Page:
What is the primary challenge that the sciences pose to religion and theology? For many persons in our Western society (presumably not those who read this journal), the issue is whether science proves religion to be true or false. As simplistic as this view appears, it may indeed be more widespread in the public mind than we want to admit. In an alternative view science challenges religious thinking to take account of scientific understandings and interpret them in a useful manner. When the challenge is put in these terms, our attention focuses on how science addresses theology rather than religion. Theology is the theoretical component of religion; its ideas and concepts seek to interpret the richness of religions concrete elements in a coherent fashion.
My account of the recent turnabout in the treatment of mental states in science and its basis in a modified concept of causal determinism and my claim that this opens the way for beliefs and values consistent with science are here reaffirmed in response to perceived weaknesses and inherent incompleteness. Contested issues are reviewed to better clarify the main thesis. An inherent weakness in respect to deep spiritual needs is recognized and tentative remedial measures explored.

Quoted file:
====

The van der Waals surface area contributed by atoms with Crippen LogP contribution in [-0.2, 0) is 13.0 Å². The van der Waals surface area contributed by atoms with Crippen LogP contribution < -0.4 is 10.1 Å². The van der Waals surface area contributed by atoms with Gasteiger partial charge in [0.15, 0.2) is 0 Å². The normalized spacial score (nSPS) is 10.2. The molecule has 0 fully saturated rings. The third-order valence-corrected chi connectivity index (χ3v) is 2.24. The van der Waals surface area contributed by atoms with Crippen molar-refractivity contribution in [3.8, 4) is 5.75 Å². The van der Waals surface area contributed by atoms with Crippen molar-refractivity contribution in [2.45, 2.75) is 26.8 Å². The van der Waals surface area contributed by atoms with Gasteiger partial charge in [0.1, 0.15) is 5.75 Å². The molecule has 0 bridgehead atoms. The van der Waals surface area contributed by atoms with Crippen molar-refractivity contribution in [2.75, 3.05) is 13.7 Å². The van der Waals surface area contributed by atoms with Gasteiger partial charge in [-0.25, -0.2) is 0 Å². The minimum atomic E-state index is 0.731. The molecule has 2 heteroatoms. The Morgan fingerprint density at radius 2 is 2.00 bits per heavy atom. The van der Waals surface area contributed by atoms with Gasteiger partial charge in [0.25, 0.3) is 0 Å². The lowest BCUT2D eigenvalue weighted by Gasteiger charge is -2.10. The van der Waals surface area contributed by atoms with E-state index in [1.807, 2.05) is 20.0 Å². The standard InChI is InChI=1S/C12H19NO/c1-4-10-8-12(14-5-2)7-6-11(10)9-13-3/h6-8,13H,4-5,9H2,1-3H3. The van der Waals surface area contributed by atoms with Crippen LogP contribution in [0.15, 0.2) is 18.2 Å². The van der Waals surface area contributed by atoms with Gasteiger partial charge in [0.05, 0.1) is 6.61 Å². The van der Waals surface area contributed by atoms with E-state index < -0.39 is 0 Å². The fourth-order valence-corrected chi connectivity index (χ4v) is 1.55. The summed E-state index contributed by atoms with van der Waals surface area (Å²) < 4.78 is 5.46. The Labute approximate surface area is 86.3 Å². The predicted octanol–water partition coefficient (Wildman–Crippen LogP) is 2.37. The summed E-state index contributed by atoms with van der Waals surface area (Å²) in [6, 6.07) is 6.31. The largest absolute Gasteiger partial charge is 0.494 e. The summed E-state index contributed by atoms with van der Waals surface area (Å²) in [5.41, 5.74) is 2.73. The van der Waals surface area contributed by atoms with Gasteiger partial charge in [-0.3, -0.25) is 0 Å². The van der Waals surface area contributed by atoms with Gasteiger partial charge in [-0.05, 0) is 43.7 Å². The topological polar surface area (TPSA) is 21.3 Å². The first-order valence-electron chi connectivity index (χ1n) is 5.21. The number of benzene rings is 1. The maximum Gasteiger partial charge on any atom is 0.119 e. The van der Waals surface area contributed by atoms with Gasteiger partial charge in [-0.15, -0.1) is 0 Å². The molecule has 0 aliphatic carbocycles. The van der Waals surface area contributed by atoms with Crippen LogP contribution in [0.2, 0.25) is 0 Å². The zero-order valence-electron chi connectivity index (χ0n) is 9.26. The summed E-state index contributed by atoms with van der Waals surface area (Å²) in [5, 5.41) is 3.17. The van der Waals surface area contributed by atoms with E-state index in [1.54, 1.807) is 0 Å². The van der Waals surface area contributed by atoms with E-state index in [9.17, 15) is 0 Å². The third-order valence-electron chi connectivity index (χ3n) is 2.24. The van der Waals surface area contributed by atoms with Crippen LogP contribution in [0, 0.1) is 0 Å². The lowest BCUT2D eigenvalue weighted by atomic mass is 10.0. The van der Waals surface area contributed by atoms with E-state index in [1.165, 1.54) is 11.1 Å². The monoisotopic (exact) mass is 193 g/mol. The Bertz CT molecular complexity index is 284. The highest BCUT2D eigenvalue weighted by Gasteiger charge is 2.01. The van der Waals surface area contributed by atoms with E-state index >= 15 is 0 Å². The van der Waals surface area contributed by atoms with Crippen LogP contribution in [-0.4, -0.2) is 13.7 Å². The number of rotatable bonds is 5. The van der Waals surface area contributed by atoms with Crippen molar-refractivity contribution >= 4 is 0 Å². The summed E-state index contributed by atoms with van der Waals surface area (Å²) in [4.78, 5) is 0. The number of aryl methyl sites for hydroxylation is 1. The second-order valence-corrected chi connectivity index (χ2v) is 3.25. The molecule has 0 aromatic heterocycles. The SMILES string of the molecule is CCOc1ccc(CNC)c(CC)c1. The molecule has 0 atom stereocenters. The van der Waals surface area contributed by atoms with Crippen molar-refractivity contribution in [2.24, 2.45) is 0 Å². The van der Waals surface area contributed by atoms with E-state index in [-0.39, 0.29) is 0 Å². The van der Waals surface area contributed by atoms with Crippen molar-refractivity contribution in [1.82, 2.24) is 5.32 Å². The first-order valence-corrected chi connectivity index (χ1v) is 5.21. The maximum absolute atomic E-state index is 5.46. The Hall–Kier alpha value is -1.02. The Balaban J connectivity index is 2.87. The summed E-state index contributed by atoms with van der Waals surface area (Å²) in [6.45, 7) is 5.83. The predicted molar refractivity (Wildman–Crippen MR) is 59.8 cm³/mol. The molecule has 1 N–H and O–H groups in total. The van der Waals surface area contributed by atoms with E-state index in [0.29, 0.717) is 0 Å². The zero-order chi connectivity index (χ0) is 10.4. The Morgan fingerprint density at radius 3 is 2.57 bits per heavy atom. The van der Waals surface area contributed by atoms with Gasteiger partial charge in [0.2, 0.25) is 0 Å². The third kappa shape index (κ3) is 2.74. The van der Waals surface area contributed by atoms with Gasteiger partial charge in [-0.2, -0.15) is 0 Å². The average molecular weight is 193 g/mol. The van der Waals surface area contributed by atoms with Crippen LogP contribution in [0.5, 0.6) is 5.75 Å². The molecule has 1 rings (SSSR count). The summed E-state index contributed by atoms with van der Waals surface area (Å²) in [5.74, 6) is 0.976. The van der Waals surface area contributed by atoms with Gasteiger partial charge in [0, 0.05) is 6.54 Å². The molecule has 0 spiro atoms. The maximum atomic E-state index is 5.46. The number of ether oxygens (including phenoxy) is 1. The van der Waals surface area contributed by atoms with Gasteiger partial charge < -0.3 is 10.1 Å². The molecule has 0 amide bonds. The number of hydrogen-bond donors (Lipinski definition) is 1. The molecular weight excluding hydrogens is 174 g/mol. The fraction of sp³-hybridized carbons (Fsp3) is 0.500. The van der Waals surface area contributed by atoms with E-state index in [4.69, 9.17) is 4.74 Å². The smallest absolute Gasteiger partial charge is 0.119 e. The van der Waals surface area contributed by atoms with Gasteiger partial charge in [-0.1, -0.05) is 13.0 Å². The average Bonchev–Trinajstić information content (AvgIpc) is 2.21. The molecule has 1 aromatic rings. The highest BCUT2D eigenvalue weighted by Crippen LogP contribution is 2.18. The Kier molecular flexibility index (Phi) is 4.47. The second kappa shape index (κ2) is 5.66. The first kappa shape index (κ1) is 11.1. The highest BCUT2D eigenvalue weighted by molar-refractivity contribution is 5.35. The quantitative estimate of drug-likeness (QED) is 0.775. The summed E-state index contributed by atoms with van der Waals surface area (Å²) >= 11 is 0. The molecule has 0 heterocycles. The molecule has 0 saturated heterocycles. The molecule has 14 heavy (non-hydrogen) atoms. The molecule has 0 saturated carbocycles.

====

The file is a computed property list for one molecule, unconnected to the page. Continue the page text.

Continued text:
emergent causation • metatheory • mind-brain relation • paradigm levels • religion and science
Roger w. Sperry is Board of Trustees Professor Emeritus of Psychobiology at the California Institute of Technology, Pasadena, CA 91125. He wishes to thank Patricia Anderson for help in compiling the references and processing the manuscript. The work was funded by a grant to the California Institute of Technology for research on the mind-brain problem.
Exploring the Concept of Spirit as a Model for the God-World Relationship in the Age of Genetics by Lindon Eaves and Lora Gross
The cultural impact of genetics focuses the intellectual and moral challenge of science to theology. Many traditional images of God and the God-world relation are inadequate to represent religious ideas in a world whose self-understanding has been transformed by genetics. Such images also lack the power to help in approaching the ethical challenges of this new era. The way conceptions of the God-world relation can be modified in the light of genetic knowledge is explored by examining how far a new conception of Spirit can function alongside contemporary genetic views of human life in nature. The relationship between genetic theories of human behavior and evolution is related to the revised conception of Spirit.